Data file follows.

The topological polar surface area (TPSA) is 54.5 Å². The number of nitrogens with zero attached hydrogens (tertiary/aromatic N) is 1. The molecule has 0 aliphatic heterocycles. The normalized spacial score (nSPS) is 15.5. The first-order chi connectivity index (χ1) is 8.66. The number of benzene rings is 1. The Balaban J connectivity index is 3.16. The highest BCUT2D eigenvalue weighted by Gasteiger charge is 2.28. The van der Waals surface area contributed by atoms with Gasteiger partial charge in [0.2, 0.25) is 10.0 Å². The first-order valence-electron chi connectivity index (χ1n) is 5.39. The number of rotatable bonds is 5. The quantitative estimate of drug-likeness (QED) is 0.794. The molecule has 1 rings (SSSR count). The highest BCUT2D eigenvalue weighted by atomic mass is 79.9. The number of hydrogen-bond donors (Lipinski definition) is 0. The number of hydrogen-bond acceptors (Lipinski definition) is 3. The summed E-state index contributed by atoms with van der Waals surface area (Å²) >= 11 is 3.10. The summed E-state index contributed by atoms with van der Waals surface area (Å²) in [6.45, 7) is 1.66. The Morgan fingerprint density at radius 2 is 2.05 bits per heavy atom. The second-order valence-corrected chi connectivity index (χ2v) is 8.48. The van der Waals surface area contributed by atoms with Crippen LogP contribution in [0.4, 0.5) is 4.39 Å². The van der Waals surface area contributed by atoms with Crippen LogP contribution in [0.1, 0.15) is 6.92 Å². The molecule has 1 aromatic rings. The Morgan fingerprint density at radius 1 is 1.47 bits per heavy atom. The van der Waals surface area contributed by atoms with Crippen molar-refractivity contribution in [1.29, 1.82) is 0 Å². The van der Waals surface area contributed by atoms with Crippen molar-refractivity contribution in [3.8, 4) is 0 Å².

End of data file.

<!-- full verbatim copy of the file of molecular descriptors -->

The topological polar surface area (TPSA) is 54.5 Å². The number of nitrogens with zero attached hydrogens (tertiary/aromatic N) is 1. The molecule has 0 aliphatic heterocycles. The normalized spacial score (nSPS) is 15.5. The first-order chi connectivity index (χ1) is 8.66. The number of benzene rings is 1. The Balaban J connectivity index is 3.16. The highest BCUT2D eigenvalue weighted by Gasteiger charge is 2.28. The van der Waals surface area contributed by atoms with Gasteiger partial charge in [0.2, 0.25) is 10.0 Å². The first-order valence-electron chi connectivity index (χ1n) is 5.39. The number of rotatable bonds is 5. The quantitative estimate of drug-likeness (QED) is 0.794. The molecule has 1 rings (SSSR count). The highest BCUT2D eigenvalue weighted by atomic mass is 79.9. The number of hydrogen-bond donors (Lipinski definition) is 0. The number of hydrogen-bond acceptors (Lipinski definition) is 3. The summed E-state index contributed by atoms with van der Waals surface area (Å²) >= 11 is 3.10. The summed E-state index contributed by atoms with van der Waals surface area (Å²) in [6.45, 7) is 1.66. The Morgan fingerprint density at radius 2 is 2.05 bits per heavy atom. The second-order valence-corrected chi connectivity index (χ2v) is 8.48. The van der Waals surface area contributed by atoms with Crippen LogP contribution in [0.4, 0.5) is 4.39 Å². The van der Waals surface area contributed by atoms with Crippen LogP contribution in [0.1, 0.15) is 6.92 Å². The molecule has 1 aromatic rings. The Morgan fingerprint density at radius 1 is 1.47 bits per heavy atom. The van der Waals surface area contributed by atoms with Crippen molar-refractivity contribution in [1.29, 1.82) is 0 Å². The van der Waals surface area contributed by atoms with Crippen molar-refractivity contribution in [3.8, 4) is 0 Å².